The NMR tube....for any occasion

We have recurring interest from industrial customers (e.g., pharma, flavour/fragrances) to acquire spectra using only small amounts of analyte in our benchtop NMR instruments – considerably less than our recommended 0.1 M concentration . Why is our recommended concentration so high? Well, it’s reflective of the consequences of a low-field instrument. That is, lower-field results in inherently lower sensitivity and accordingly a decrease in observed signal to noise ratio (S/N).

SNR eq.png

n – # nuclei in resonance
γe – gyromagnetic ratio of excited nuclei
γd – gyromagnetic ratio of detected nuclei
B0 – applied field strength (T)
t – experiment run time

To circumvent the lower SNR on benchtop we decided to investigate the possibility of using low volume NMR tubes. In this blog entry, we are going to present our findings using 5mm, 3mm and a capillary tube (1.67 mm). We used a solution of ethylbenzene to measure the SNR and in order to keep things consistent we used the same sample concentration and NMR parameters (# scans, delay, spectral window, etc.) for all the measurements. We also ‘normalized’ the peak intensities to make the analysis simpler.

Table 1.0 summarizes the results and the sample volume used in each tube. In each case the volume used was meant to ensure the liquid level reached the top of the coil, so smaller volumes can be used in order to increase the concentration even more!

Table 1.0 Results obtained using NMR tubes of different sizes

Tube (mm) Volume (mL) Normalized S/N
5 0.6 1000
3 0.1 500
1.6 0.05 250

5mm and 3mm NMR tubes are very common and commercially available from different sources. For the capillary tubes we bought the capillary kit available from New Era Glassware (figure 1.0). High quality tubes are not required in low field, so we used regular melting point capillary tubes (very inexpensive by the way!).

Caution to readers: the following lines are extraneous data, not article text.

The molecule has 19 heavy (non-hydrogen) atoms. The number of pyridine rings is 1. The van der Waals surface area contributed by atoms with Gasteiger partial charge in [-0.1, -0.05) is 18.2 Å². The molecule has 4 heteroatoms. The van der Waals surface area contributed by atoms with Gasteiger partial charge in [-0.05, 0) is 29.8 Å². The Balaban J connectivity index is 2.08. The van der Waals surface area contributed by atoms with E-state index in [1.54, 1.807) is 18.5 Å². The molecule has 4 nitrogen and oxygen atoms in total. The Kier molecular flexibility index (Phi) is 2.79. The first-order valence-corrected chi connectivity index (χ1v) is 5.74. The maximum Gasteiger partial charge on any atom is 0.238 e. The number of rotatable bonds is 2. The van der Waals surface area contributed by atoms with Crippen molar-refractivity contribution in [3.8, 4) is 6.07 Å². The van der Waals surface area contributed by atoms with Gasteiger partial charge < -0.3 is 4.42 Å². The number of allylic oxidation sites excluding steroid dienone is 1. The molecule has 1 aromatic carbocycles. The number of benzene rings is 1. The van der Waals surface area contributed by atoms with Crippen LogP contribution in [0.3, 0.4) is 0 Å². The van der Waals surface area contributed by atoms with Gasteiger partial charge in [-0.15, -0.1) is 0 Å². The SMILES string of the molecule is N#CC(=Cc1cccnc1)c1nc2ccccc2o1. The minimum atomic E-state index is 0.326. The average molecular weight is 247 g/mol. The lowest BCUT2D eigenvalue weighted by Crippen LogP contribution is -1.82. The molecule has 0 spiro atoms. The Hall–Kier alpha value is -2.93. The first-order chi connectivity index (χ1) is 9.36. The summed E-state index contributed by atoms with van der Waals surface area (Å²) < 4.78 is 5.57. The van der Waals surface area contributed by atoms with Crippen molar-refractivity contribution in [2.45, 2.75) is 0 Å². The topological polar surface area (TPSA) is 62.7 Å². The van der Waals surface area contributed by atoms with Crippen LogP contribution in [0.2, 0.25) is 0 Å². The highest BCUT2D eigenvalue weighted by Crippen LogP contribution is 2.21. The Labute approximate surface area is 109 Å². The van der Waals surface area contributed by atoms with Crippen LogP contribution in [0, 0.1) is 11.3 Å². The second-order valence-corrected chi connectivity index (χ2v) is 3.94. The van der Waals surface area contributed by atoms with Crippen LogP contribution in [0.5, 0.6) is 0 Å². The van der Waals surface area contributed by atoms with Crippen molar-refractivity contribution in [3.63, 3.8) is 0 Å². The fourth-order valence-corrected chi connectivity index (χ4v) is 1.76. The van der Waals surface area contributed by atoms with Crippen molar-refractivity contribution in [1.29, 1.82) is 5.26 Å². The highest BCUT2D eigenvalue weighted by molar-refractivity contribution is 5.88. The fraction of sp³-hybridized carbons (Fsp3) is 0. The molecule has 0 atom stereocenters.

Figure 1.0    Capillary kit available from New Era

Figure 1.0 Capillary kit available from New Era

In table 1.0, we observe the predictable decrease in S/N with decreasing size of tube – and therefore volume. This is consistent with a decrease in the ‘number molecules’ being analyzed, as well as with the decreasing filling factor, but we can discuss that more in another blog.

Keep in mind that these samples have the same concentration; however, the small volume offers us the unique opportunity to use the same amount of analyte but, owing to the lower sample volume, significantly concentrate the sample. Let’s do a little bit of math and see how much we can actually improve our S/N by running more concentrated samples in smaller tubes. If we assume that the average molecular weight of an organic molecule is 300 g mol-1 and that we only have 0.5 mg of analyte, we can make the following solutions: 2.78 mM, 10.4 mM and 33.3 mM for the 5mm, 3mm and 1.67mm tubes, respectively (table 2.0).

From table 1.0 we see that the S/N decreases to half if we move from the 5mm to the 3mm NMR tube. Therefore, we would need to double the concentration in the 3mm NMR tube in order to get the same S/N as in the 5mm NMR tube. The decrease in volume allows us to prepare a solution that is almost 3.7 times as concentrated, which means that at the end we would have a S/N close to 1.85 times higher than the same analyte in a 5mm NMR tube.

Likewise, if the same analyte were used to prepare a solution for the capillary tube (0.05 mL) the concentration would be close to 12 times higher. This means that the improvement in S/N would be close to 3 times higher compared to the same analyte in the 5 mm NMR tube.

Table 2.0 Concentration of a hypothetical sample (0.5 mg, 300 g mol-1)

Tube (mm) Volume (mL) Concentration (mmol) Normalized S/N
5 0.6 2.78 1000
3 0.1 10.4 1850
1.6 0.05 33.3 2975

In conclusion, despite the decrease in S/N by using small NMR tubes, there is an overall increase in S/N if a smaller volume is used to make more concentrated the solutions.

Contact us about NMR tube compatibility, sensitivity and any other benchtop NMR inquiries you may have!